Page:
The story while full of colorful epsiodes is ultimately tragic as the brothers age and life takes it's toll on each of them in very different ways.
Hijuelos uses sexual imagery and descriptions of food to create a steamy intensity to the story with great effect. That said the lurid sexual descriptions cited by many other reviewers may turn off some readers. While I was enjoying the book enough to overlook this, there are times when he does rely too much on this device and the novel starts to feel like a guilty pleasure. If you are OK with that type of writing then there are rewards to be had in the characterizations and plot. If you cannot stomach the hard-core sexual references that are integral to this book then stay away and try one of his other novels.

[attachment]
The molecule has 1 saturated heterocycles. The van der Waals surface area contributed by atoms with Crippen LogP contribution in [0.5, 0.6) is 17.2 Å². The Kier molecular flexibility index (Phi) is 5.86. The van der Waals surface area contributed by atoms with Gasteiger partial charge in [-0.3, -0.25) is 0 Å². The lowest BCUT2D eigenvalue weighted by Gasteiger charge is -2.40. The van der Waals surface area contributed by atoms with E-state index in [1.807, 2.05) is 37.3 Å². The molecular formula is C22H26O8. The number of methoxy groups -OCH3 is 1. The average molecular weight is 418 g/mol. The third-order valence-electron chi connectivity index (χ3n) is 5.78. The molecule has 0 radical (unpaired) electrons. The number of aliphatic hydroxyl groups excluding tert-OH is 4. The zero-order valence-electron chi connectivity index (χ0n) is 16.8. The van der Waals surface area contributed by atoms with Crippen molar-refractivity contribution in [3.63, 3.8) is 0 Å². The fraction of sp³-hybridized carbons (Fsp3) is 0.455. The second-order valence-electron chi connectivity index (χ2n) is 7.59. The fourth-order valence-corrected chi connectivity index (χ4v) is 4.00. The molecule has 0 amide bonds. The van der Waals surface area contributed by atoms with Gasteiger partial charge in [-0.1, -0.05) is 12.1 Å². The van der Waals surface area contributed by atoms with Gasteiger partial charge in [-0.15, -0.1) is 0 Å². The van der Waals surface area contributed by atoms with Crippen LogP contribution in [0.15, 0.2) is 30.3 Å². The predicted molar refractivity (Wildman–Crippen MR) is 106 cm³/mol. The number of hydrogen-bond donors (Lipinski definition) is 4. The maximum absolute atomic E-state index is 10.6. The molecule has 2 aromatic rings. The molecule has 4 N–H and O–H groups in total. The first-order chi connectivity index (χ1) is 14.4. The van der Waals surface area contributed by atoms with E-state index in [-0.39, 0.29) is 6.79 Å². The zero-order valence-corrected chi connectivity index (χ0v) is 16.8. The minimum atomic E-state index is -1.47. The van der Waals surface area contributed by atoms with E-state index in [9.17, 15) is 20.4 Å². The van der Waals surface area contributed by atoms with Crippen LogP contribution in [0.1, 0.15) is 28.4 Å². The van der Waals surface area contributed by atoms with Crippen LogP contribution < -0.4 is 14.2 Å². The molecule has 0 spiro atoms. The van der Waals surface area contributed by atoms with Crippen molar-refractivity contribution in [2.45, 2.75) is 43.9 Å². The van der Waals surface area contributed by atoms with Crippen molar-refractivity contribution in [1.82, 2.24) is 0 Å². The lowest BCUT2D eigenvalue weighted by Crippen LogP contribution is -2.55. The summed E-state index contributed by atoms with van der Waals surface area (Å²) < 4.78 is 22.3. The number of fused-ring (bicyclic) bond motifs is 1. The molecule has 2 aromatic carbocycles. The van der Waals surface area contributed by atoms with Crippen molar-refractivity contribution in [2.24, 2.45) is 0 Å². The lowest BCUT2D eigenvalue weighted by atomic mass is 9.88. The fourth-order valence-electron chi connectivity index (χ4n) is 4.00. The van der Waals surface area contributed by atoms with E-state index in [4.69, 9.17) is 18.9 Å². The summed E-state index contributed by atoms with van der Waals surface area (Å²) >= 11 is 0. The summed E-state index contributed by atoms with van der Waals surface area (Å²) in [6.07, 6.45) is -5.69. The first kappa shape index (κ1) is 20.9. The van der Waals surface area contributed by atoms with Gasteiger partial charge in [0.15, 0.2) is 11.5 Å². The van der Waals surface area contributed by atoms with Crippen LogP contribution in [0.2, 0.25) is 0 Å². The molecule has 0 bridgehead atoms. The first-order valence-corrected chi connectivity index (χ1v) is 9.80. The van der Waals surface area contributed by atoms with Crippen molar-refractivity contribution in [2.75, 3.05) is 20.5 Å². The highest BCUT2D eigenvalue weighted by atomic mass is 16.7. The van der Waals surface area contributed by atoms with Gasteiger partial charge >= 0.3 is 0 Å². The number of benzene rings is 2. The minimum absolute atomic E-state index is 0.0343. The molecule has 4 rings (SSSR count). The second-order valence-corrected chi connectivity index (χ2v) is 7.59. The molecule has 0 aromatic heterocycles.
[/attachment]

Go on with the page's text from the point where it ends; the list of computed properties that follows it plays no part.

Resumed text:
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17 of 21 people found the following review helpful
on February 21, 2004
This was an excellent read, if not sold simply because of the vivid colourful Latino descriptions of the people, the persusaive sense of the fire of Latin America, and of course, the constant, often coarse, sex scenes.
It was such a bittersweet book, such an undercurrence of sadness and loss. It was essentially, a lament to old age and wasted youth. The detail is incredible, the emotions very real. It effectively captures the horrible sinking inevitability of death.
Hijelo's characters are wild, if not dislikable. This is perhaps the finest point of the piece; the characters are utterly human and terribly flawed.